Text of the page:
Disappear for half the night. Disappear

Posted by Phil

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Filed under 2000s, Rock

“I have made a cake like that in my own home once or twice”

Palace Music – “Untitled [live]” available on Lost Blues and Other Songs (1997)

If I wrote songs, this is what they’d sound like: raw, rollicking, inspired.

I cannot stress enough the value of this Palace Music collection.

I just ordered the new B ‘P’ B album. I hear it’s good. Item: stay tuned to Drag City for the new Silver Jews album next week.

Posted by Jordy

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Filed under 1990s, Live, Rock

“For the sake of future days”

CAN – “Future Days” from Future Days (1973)

Imagine sitting in on a jam session with Can in the early 1970s. That must have been something to witness. Even their studio recordings attest to their unCANny unity as a group. They sound like one, highly coordinated machine. Yet what separated Can from Deutschen contemporaries like Kraftwerk was their ability to sound eminently human. Borrowing from jazz, they took German precision to groovy depths that put their music in stark contrast to the intentional alienation of more automated, electronic artists.

For CAN beginners, I recommend Tago Mago (which contains “Halleluhwah,” the single greatest jam of all time, I shit you not) or Ege Bamyasi.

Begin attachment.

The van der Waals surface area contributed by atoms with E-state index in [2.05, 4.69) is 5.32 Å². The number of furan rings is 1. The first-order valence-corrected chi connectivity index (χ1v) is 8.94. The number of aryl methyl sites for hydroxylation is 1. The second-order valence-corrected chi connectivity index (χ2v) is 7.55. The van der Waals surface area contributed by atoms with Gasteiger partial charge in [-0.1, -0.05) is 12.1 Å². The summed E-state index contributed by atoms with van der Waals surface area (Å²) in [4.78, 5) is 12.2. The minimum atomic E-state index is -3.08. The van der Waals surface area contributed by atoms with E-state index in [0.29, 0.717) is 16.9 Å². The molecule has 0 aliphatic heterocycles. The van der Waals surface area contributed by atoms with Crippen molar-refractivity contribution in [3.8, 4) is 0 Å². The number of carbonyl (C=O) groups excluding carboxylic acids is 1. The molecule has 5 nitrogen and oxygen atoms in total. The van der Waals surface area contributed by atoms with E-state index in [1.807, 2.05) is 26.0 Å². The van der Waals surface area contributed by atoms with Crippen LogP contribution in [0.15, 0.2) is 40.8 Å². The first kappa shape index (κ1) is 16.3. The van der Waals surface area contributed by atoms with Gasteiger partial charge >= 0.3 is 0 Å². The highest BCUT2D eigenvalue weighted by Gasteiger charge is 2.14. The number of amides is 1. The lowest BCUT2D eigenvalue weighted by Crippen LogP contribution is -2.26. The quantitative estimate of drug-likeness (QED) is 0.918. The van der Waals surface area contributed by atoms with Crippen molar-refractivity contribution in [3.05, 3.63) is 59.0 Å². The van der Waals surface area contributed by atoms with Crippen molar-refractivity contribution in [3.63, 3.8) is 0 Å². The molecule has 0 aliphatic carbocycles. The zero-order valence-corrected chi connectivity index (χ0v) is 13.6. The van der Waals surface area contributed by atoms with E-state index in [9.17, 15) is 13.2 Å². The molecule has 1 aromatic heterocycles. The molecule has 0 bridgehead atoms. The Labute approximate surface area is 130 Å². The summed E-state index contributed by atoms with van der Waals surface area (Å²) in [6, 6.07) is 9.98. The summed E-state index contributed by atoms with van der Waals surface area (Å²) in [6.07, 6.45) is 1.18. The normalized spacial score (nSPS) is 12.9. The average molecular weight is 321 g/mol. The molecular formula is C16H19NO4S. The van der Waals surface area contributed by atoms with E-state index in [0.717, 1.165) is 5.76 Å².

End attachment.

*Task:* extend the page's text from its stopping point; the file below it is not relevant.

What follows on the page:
Can you dig it?

Posted by Jordy


Filed under 1970s, Experimental, Rock

“The sun is gonna burn into a cinder/before we ever pass this way again”

Cat Power – “Silver Stallion” from Jukebox [2008]
The Highwaymen – “Silver Stallion” from Highwayman 2 [1990]
Lee Clayton – “Silver Stallion” from Border Affair [1978]

Here we have three versions of the same song by three different artists. The three versions of the song are all very different and as such, elicit very different moods. Clayton’s electric guitar-drenched original sounds almost triumphant, while The Highwaymen do a pretty straightforward country rendition. My personal favorite is the most recent version, sung by the nonpareil Cat Power (real name Chan Marshall). Ms. Power’s version evokes the sadness of the classic ramblin’ song. Her voice sounds as if she’s spent a few too many late nights drinking whiskey and smoking cigarettes, and she woke up early one morning singing this song with a sleepy, hungover resolve to make a change in her life.